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Hawaii's Kilauea volcano shoots lava into the sky, sending rivers of molten rock into the ocean

June 1, 2018 4:19 PM
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Hawaii's Kilauea volcano shoots lava into the sky, sending rivers of molten rock into the ocean

75 homes have been completely covered by lava, forcing of thousands to flee

Hawaii's Kilauea volcano has captivated people around the world by shooting lava high into the sky and sending rivers of molten rock pouring down hillsides into the ocean over the past month.

Scroll down for a look at some of the most stunning images from this historic eruption so far.

Kilauea's lower east rift zone continues to erupt, as Fissure 8 spews lava at a high rate, feeding a massive river that meanders toward the coast in Pahoa, Hawaii.

The slow pace of the flow has geologists concerned, as it is increasing in height, and any breach in the dike could potentially send a flood of lava laterally.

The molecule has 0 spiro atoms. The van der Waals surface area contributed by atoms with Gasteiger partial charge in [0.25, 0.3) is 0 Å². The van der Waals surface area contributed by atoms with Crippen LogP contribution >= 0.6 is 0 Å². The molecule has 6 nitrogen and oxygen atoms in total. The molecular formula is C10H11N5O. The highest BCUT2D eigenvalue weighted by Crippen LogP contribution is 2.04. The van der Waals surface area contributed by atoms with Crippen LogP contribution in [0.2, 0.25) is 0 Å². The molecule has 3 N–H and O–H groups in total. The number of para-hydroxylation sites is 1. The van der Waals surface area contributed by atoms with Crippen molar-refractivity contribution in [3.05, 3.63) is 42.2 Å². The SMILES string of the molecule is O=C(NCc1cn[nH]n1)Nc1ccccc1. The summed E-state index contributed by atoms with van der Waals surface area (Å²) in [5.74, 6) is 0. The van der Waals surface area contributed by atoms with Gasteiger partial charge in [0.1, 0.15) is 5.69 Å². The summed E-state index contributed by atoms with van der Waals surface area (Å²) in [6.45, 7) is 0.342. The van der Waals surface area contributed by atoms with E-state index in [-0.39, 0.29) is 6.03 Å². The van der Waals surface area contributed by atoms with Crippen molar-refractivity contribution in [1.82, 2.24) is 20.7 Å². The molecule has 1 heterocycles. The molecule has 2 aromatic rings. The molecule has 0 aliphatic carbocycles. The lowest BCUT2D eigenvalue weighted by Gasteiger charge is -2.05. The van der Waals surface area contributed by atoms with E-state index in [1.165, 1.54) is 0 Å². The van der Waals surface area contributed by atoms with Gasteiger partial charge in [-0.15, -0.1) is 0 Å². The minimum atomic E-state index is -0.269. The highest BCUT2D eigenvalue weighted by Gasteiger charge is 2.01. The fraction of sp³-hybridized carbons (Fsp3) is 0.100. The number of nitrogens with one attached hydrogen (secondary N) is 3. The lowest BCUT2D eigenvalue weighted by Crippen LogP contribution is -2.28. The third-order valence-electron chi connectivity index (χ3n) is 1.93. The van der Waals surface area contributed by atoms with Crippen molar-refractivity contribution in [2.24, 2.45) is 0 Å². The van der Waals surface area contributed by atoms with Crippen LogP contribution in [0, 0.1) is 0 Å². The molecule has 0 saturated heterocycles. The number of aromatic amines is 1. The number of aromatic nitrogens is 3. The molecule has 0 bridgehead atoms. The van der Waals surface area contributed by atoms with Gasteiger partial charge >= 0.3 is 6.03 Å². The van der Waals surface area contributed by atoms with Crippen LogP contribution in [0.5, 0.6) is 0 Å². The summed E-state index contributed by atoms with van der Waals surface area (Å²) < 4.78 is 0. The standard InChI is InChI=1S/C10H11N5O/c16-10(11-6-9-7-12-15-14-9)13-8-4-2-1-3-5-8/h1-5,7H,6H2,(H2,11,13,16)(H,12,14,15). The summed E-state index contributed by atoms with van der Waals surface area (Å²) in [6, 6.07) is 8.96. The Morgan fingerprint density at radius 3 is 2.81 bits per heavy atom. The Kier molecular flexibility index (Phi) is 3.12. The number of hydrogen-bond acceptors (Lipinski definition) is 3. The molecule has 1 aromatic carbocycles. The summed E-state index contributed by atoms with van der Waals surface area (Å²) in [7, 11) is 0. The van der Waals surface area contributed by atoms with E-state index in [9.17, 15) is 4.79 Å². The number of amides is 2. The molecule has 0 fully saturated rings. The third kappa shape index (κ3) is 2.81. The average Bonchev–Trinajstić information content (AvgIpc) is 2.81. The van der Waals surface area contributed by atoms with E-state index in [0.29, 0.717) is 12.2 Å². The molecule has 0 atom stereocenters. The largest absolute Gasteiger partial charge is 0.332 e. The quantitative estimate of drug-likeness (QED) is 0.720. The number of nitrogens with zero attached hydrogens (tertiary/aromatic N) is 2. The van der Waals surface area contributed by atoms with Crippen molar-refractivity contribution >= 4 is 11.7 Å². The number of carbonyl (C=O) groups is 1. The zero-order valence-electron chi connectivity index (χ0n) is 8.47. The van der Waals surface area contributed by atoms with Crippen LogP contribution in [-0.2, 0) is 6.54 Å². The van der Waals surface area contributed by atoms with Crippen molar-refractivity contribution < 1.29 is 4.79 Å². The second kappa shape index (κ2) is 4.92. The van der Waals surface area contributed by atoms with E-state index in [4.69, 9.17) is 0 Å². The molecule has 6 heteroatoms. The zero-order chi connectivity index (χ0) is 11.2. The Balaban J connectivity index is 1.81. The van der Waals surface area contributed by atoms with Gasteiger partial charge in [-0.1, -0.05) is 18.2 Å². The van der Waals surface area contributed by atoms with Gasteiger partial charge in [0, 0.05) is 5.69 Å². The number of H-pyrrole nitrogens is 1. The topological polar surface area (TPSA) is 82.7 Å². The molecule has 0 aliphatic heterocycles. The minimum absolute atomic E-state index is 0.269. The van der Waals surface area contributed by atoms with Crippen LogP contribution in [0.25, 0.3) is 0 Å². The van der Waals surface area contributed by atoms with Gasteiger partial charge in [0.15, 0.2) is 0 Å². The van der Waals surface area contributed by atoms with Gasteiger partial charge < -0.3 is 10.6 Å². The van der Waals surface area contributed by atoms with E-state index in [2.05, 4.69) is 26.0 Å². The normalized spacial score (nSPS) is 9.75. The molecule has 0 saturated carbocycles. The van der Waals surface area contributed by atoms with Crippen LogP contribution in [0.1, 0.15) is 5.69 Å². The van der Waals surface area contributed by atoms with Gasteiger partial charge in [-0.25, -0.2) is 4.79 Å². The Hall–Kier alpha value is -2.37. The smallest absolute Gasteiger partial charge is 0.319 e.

Mandatory evacuations were ordered for the immediate area surrounding the raised channel.

Volcanic gases can be seen above rising from the Kilauea lava flow that crossed Pohoiki Road near Pahoa, Hawaii, on Monday.

Below, lava from Kilauea's lower east rift zone spills into the ocean.

Lava erupts from a fissure and travels toward homes at Leilani Estates in Pahoa.

Lava flows into the ocean after erupting from a fissure at Kilauea's lower east rift zone.

An aerial view of Kilauea Volcano's summit caldera and an ash plume billowing from Halema'uma'u, a crater within the caldera, May 27.

A lava flow from the Kilauea volcano illuminates the night sky near Pahoa on May 26.

Tech Sgt. Andrew Lee Jackson, of the Hawaii National Guard, takes photos of the Kilauea lava flow in Leilani Estates near Pahoa.

Several residents of Leilani Estates watch fountaining at Fissure 7 from the bed of an abandoned vehicle in their friend's backyard.

A massive, fast-moving lava flow consumes everything in its path in Pahoa on May 19. The flames from the remnants of one home can be seen on the left, while the lava flow approaches another on the right.

Source: cbc.ca

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